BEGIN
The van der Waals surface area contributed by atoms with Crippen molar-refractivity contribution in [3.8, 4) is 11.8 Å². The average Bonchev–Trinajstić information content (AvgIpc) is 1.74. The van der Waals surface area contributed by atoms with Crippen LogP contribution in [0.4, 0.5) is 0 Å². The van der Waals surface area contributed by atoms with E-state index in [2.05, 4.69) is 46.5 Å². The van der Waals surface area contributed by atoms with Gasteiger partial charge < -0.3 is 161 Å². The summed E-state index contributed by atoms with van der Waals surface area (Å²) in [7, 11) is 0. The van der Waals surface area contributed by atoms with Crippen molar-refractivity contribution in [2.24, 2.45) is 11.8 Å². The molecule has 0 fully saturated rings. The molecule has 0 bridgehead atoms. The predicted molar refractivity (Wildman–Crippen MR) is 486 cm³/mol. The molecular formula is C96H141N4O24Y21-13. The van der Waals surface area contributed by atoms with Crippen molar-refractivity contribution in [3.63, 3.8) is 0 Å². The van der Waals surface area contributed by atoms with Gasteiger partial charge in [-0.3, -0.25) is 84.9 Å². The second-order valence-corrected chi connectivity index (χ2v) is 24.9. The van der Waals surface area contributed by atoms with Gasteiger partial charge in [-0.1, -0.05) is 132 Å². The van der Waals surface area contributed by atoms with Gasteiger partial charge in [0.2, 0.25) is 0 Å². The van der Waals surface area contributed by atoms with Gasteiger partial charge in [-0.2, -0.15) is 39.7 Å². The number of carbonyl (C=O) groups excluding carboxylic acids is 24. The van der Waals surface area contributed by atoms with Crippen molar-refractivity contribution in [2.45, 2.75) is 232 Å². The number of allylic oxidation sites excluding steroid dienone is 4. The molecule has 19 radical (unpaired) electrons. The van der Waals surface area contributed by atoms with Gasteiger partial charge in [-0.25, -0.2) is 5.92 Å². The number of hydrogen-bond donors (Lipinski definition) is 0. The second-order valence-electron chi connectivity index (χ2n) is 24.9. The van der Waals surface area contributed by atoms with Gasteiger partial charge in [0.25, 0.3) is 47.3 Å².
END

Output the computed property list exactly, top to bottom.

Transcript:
The van der Waals surface area contributed by atoms with Crippen molar-refractivity contribution in [3.8, 4) is 11.8 Å². The average Bonchev–Trinajstić information content (AvgIpc) is 1.74. The van der Waals surface area contributed by atoms with Crippen LogP contribution in [0.4, 0.5) is 0 Å². The van der Waals surface area contributed by atoms with E-state index in [2.05, 4.69) is 46.5 Å². The van der Waals surface area contributed by atoms with Gasteiger partial charge < -0.3 is 161 Å². The summed E-state index contributed by atoms with van der Waals surface area (Å²) in [7, 11) is 0. The van der Waals surface area contributed by atoms with Crippen molar-refractivity contribution in [2.24, 2.45) is 11.8 Å². The molecule has 0 fully saturated rings. The molecule has 0 bridgehead atoms. The predicted molar refractivity (Wildman–Crippen MR) is 486 cm³/mol. The molecular formula is C96H141N4O24Y21-13. The van der Waals surface area contributed by atoms with Crippen molar-refractivity contribution in [3.63, 3.8) is 0 Å². The van der Waals surface area contributed by atoms with Gasteiger partial charge in [-0.3, -0.25) is 84.9 Å². The second-order valence-corrected chi connectivity index (χ2v) is 24.9. The van der Waals surface area contributed by atoms with Gasteiger partial charge in [-0.1, -0.05) is 132 Å². The van der Waals surface area contributed by atoms with Gasteiger partial charge in [0.2, 0.25) is 0 Å². The van der Waals surface area contributed by atoms with Gasteiger partial charge in [-0.2, -0.15) is 39.7 Å². The number of carbonyl (C=O) groups excluding carboxylic acids is 24. The van der Waals surface area contributed by atoms with Crippen molar-refractivity contribution in [2.45, 2.75) is 232 Å². The number of allylic oxidation sites excluding steroid dienone is 4. The molecule has 19 radical (unpaired) electrons. The van der Waals surface area contributed by atoms with Gasteiger partial charge in [-0.25, -0.2) is 5.92 Å². The number of hydrogen-bond donors (Lipinski definition) is 0. The second-order valence-electron chi connectivity index (χ2n) is 24.9. The van der Waals surface area contributed by atoms with Gasteiger partial charge in [0.25, 0.3) is 47.3 Å².